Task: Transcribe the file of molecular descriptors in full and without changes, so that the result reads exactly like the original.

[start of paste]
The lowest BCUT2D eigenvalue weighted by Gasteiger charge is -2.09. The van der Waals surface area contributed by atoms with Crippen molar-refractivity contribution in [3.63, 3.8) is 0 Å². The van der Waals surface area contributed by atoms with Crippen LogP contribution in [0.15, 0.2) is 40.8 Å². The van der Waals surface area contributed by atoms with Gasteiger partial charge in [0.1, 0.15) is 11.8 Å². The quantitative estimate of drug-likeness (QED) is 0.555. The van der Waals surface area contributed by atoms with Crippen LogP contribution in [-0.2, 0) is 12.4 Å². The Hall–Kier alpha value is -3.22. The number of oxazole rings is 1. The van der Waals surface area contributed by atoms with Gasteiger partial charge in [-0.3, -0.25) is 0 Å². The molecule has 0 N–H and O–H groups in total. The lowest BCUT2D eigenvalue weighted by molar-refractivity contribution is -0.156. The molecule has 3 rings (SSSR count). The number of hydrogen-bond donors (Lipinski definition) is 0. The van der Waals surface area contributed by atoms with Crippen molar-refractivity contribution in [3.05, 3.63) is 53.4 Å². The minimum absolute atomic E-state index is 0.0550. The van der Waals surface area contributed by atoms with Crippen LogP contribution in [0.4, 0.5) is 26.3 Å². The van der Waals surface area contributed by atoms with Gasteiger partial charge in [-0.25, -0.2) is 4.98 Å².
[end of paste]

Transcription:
The lowest BCUT2D eigenvalue weighted by Gasteiger charge is -2.09. The van der Waals surface area contributed by atoms with Crippen molar-refractivity contribution in [3.63, 3.8) is 0 Å². The van der Waals surface area contributed by atoms with Crippen LogP contribution in [0.15, 0.2) is 40.8 Å². The van der Waals surface area contributed by atoms with Gasteiger partial charge in [0.1, 0.15) is 11.8 Å². The quantitative estimate of drug-likeness (QED) is 0.555. The van der Waals surface area contributed by atoms with Crippen LogP contribution in [-0.2, 0) is 12.4 Å². The Hall–Kier alpha value is -3.22. The number of oxazole rings is 1. The van der Waals surface area contributed by atoms with Gasteiger partial charge in [-0.3, -0.25) is 0 Å². The molecule has 0 N–H and O–H groups in total. The lowest BCUT2D eigenvalue weighted by molar-refractivity contribution is -0.156. The molecule has 3 rings (SSSR count). The number of hydrogen-bond donors (Lipinski definition) is 0. The van der Waals surface area contributed by atoms with Crippen molar-refractivity contribution in [3.05, 3.63) is 53.4 Å². The minimum absolute atomic E-state index is 0.0550. The van der Waals surface area contributed by atoms with Crippen LogP contribution in [0.4, 0.5) is 26.3 Å². The van der Waals surface area contributed by atoms with Gasteiger partial charge in [-0.25, -0.2) is 4.98 Å².